Maybe turn that scrap into a Citation or two and recover their entire investment in this fiasco.

But what do I know.


"Cessna delivered 53 new Citation jets during the quarter, compared to 67 a year ago, a decrease of 21 percent.

With uncertainties from the presidential election and worries about the fiscal cliff, Cessna saw “unusually slow business jet demand” in the last three months of 2012, Scott Donnelly, chairman and CEO of Textron, Cessna’s parent company, told analysts on a conference call Wednesday."


Maybe even the Citation's future isn't good either?

ct4me
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Re: Skycatcher's End

Postby ct4me » Sat Feb 15, 2014 5:01 pm

Good recent Dan Johnson interview concerning SkyCatcher and LSA in General
Tim
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Flocker
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Re: Skycatcher's End

Postby Flocker » Sat Mar 08, 2014 10:07 am

Found out this week that my flight school not only took their two C-162s off the market, but they purchased another one! It was plane #4 in the Cessna Discover Flying Challenge. Should be here sometime next week. Can't wait to fly it!

Flocker
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Re: Skycatcher's End

Postby Flocker » Sat Mar 08, 2014 10:08 am

Flocker wrote:Found out this week that my flight school not only took their two C-162s off the market, but they purchased another one! It was plane #4 in the Cessna Discover Flying Challenge. Should be here sometime next week. Can't wait to fly it!


Here's a pic:

Image

MovingOn
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Re: Skycatcher's End

Postby MovingOn » Sat Mar 08, 2014 11:29 am

.......

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zaitcev
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Re: Skycatcher's End

Postby zaitcev » Wed Dec 14, 2016 11:45 pm

Pictures of Textron crushing unsold Skycatchers:

https://www.facebook.com/permalink.php? ... 7551354279

Apparently not bothering to take engines out of them even.

foresterpoole
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Re: Skycatcher's End

Postby foresterpoole » Thu Dec 15, 2016 7:14 am

If those pics are real it's a damn shame. I might not like the model, but I'd consider buying one at $50,000 price point. Maybe not cost, but at least they would get a little money back on one. I read somewhere the unsold airframes were going to be kept as spares for parts, guess that changed..
Ed

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FastEddieB
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Re: Skycatcher's End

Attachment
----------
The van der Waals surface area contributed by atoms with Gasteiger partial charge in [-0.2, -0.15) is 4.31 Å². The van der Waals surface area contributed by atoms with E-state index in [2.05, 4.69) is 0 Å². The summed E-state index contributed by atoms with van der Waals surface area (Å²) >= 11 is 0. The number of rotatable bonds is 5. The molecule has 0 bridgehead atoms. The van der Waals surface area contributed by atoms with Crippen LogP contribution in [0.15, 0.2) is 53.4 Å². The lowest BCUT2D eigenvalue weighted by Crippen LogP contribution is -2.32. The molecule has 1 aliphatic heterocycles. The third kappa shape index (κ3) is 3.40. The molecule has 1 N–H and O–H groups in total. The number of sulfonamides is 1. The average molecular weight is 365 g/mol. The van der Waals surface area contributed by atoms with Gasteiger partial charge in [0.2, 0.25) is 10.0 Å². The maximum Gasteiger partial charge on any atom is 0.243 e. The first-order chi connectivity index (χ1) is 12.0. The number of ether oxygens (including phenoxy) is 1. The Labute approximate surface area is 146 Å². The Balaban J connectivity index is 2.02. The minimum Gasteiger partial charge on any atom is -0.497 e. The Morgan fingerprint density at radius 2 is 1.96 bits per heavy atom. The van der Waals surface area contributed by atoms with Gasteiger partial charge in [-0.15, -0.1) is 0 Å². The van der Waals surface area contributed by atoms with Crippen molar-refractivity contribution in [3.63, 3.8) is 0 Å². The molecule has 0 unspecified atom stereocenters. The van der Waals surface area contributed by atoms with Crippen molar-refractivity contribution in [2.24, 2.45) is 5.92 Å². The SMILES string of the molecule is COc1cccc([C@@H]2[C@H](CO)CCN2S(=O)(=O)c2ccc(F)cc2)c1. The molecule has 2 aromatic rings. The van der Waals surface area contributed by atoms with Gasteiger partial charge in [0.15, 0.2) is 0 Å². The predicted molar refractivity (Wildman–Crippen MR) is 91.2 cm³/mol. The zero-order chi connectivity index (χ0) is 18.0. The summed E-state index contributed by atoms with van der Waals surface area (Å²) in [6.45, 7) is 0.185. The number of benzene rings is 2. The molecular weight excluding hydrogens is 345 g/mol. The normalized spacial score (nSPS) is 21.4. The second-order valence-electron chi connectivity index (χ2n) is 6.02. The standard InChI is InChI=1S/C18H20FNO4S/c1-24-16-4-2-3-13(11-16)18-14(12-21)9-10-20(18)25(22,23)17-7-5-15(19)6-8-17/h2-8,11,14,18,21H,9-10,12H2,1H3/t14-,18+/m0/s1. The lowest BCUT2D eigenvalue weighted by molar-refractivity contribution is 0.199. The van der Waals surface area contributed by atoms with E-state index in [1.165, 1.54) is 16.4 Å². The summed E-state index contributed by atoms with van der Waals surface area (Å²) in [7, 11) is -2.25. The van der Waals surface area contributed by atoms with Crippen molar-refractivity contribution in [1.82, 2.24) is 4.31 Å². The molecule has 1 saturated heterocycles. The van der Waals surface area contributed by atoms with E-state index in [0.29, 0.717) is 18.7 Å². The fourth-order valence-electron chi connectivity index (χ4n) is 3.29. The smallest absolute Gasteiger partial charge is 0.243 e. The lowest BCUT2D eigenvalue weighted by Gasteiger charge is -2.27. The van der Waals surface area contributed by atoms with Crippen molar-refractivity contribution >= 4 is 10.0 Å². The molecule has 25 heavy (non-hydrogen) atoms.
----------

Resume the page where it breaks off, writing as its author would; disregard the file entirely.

Postby FastEddieB » Thu Dec 15, 2016 7:28 am

I scrolled upthread and saw that I posted this:

"Like the Beech with the Starship, it seems like the wise business choice would be to buy back any existing planes in customer's hands and scrap them."

Prescient perhaps, if not a perfect prediction, but still a damn shame.

By all accounts, a nice enough little plane, with enough satisfied owners/renters that destroying planes that could have served at least for replacement parts seems wrong. But probably made business sense, given the logistics, paperwork and liability concerns involved.

Sad chapter in Light Sport history, but it seems like neither Piper nor Cirrus could make the numbers work either.

So it goes...
Fast Eddie B.

Sky Arrow 600 E-LSA • N467SA

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HAPPYDAN
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Re: Skycatcher's End

Postby HAPPYDAN » Thu Dec 15, 2016 9:16 am

........(speechless with despair) :(
It would be nice to get a truthful explanation for such a debacle. Having sold at auction, if only for parts, would have made so much more sense. It sort of reminds of the fall of Saigon, when perfectly functional aircraft and riverboats were scuttled at sea. Was there a sinister force surrounding the Cessna factory that called for such desperate action? Or did they just need the space to store a business jet?

"Wish I had a loftier purpose, Jack, but it's just about the money." (Dennis Hopper, "Speed"). Just another blow to general Aviation in America. Taps, anyone?
Last edited by HAPPYDAN on Thu Dec 15, 2016 9:49 am, edited 1 time in total.

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MrMorden
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Re: Skycatcher's End

Postby MrMorden » Thu Dec 15, 2016 9:42 am

If I were a 162 owner, I'd be pretty pissed about this.
Andy Walker